THE NY YANKEES SIGNED THE FIRST BLACK PLAYERS
On July 19th, 1950: The New York Yankees signed their first black players, Elston Howard and Frank Barnes. Five years earlier the Brooklyn Dodgers, another native team, had signed Jackie Robinson, breaking the baseball color line for the first time in six decades when Robinson debuted on first base in 1947. The Yankees’ signing of Howard and Barnes reflected this change in attitude towards integration in baseball. Barnes was traded away before he had a chance to play for the Yankees but Howard played his first of twelve seasons for the team in 1955.
SUBWAYS RECEIVED A BREATH OF FRESH AIR
On July 19th, 1967: The first train of air-conditioned subway cars went into service on the F line. Every New Yorker knows the soul-crushing misery that hits you when you walk into an un-airconditioned car in July but before 1967 that was the only option. Even after the introduction of A/C on the F line, a vast majority of the subway system remained stuffy until at least the 1980s.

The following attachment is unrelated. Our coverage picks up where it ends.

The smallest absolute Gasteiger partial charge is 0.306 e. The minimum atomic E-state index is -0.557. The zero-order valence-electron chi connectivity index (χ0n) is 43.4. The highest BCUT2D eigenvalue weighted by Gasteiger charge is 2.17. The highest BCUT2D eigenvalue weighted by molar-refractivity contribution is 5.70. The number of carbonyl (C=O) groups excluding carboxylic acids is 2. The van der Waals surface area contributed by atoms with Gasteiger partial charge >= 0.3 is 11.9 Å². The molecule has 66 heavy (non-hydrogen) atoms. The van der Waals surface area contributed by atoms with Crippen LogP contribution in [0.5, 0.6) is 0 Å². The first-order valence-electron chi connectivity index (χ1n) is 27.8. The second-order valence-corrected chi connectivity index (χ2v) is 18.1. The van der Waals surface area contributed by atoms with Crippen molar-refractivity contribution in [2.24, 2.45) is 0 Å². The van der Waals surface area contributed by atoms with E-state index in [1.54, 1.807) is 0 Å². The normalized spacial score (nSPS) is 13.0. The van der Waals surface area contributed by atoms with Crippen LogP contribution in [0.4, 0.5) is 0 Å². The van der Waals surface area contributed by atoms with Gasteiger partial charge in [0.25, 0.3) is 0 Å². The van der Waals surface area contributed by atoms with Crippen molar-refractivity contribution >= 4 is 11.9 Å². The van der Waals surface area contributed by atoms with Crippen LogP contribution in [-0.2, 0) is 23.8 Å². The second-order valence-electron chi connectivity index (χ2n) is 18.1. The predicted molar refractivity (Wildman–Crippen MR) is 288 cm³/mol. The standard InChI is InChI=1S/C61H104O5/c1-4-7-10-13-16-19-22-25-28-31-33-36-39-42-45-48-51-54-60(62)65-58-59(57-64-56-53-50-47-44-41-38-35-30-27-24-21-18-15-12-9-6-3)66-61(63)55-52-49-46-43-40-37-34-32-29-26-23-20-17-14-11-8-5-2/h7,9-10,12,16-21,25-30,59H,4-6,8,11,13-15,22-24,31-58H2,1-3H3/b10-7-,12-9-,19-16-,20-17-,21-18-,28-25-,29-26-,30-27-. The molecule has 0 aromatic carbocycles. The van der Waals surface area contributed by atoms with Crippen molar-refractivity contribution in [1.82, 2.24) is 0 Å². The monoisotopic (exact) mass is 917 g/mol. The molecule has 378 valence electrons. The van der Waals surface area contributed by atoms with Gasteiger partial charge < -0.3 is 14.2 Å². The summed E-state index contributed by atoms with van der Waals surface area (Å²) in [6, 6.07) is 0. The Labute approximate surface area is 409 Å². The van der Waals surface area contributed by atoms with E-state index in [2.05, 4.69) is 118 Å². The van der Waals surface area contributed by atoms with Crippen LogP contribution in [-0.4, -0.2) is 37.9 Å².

BORN ON THIS DAY: CAMPBELL SCOTT
July 19th, 1961: Actor, director, and producer Campbell Scott was born. Scott had his breakout role in the 1990 New York-centric film Longtime Companion, the first widely-released film to deal with the AIDS crisis. He continued to act, starring alongside Julia Roberts and Bridget Fonda, before diving into the directing world with Stanley Tucci for the critically acclaimed film Big Night. His most recent appearance on the big screen has once more placed him in New York as the father of Peter Parker in the 2012 The Amazing Spider-Man.
Featured Image Courtesy of The Dead Ball Era